It has been stated that “Dzumsa” with the help and assistance of local administration and more particularly the sub-divisional magistrate removed the holy Guru Granth Sahib Ji, uprooted the Nishan Sahib, dismantled all internal furniture and removed the holy items from the premises of Gurudwara. All of this leads to the present writ petition under Article 226 of the Constitution of India.

The directions sought by the petitioners are the restoration of the Guru Granth Sahib Ji, the Nishan Sahib and direction to fix all internal furniture, next direction was upon the State-respondents to refrain from dismantling Gurudwara, further, a writ of prohibition was also prayed for in the same respect.

State of Sikkim provided the background of the dispute regarding the construction of the Gurudwara near the Gurudongmar Lake on reserved forest land. “Dzumsa” opposes the building of the Gurudwara by the Army. Applicant pleads that the applicant is a necessary party, the application is bonafide and the impleadment of the applicant would not change the nature and character of the writ petition and no prejudice would be caused to the petitioner as well as the private respondent.

Further, petitioner pleaded that the petition had been filed for the purpose of complaining about the gross violation of Article 25 of the Constitution of India by State-respondents regarding illegal acts committed.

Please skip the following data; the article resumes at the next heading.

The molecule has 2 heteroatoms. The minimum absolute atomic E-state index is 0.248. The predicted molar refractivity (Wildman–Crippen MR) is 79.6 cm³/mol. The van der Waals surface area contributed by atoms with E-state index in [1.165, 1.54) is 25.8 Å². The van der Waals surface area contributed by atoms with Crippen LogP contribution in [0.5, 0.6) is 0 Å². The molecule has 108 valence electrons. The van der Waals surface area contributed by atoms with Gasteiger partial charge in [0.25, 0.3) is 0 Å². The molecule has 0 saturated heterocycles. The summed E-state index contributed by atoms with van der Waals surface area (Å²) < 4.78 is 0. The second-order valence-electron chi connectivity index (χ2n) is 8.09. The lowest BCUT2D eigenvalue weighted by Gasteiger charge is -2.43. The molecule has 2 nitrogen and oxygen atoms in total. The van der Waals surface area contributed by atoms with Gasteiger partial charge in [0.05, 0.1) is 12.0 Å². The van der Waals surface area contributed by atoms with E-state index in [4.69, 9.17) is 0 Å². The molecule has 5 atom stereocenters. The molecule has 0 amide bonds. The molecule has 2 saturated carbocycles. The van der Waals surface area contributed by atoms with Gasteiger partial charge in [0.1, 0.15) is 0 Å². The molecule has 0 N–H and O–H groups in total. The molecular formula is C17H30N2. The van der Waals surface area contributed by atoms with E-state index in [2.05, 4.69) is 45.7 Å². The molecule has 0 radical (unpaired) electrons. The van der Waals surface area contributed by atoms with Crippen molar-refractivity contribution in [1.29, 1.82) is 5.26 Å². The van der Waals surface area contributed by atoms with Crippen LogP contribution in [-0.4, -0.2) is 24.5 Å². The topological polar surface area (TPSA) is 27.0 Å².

“Rule 101 of Sikkim High Court (Practice & Procedure) Rules, 2011 provides that every person likely to be affected in any manner by the result of the petition shall be joined as a respondent thereto and any petition in which a necessary party is not impleaded is liable to be dismissed.”

Applicant sought a prayer of prohibition upon the State of Sikkim, not to dismantle the Gurudwara. Any activity if in a reserved forest area would necessarily need the permission and involvement of the Applicant. For the issuance of writ of prohibition, it is necessary to hear the applicant.

It is necessary to implead the applicant to enable this Court to effectively and completely adjudicate upon and settle all the questions involved in the writ petition. Therefore, application for impleadment of the PCCF-Secretary, Forest Environment & Wildlife Management Department, Government of Sikkim as a respondent was allowed. Array of respondents may be amended accordingly and the applicant permitted to file a counter-affidavit. [Sri Guru Singh Sabha v. State of Sikkim, 2018 SCC OnLine Sikk 241, Order dated 01-12-2018]

Case BriefsHigh Courts

Orissa High Court: A Single Judge Bench of Dr A.K. Rath, J., allowed the petition which challenged the order of the trial court whereunder the application of the plaintiffs filed under Order 1 Rule 10 CPC to implead the wife of Defendant 1 was rejected.

The facts of the case were that the plaintiffs-petitioners had instituted the suit for permanent injunction and recovery of possession impleading the wife of the defendant as Defendant 2.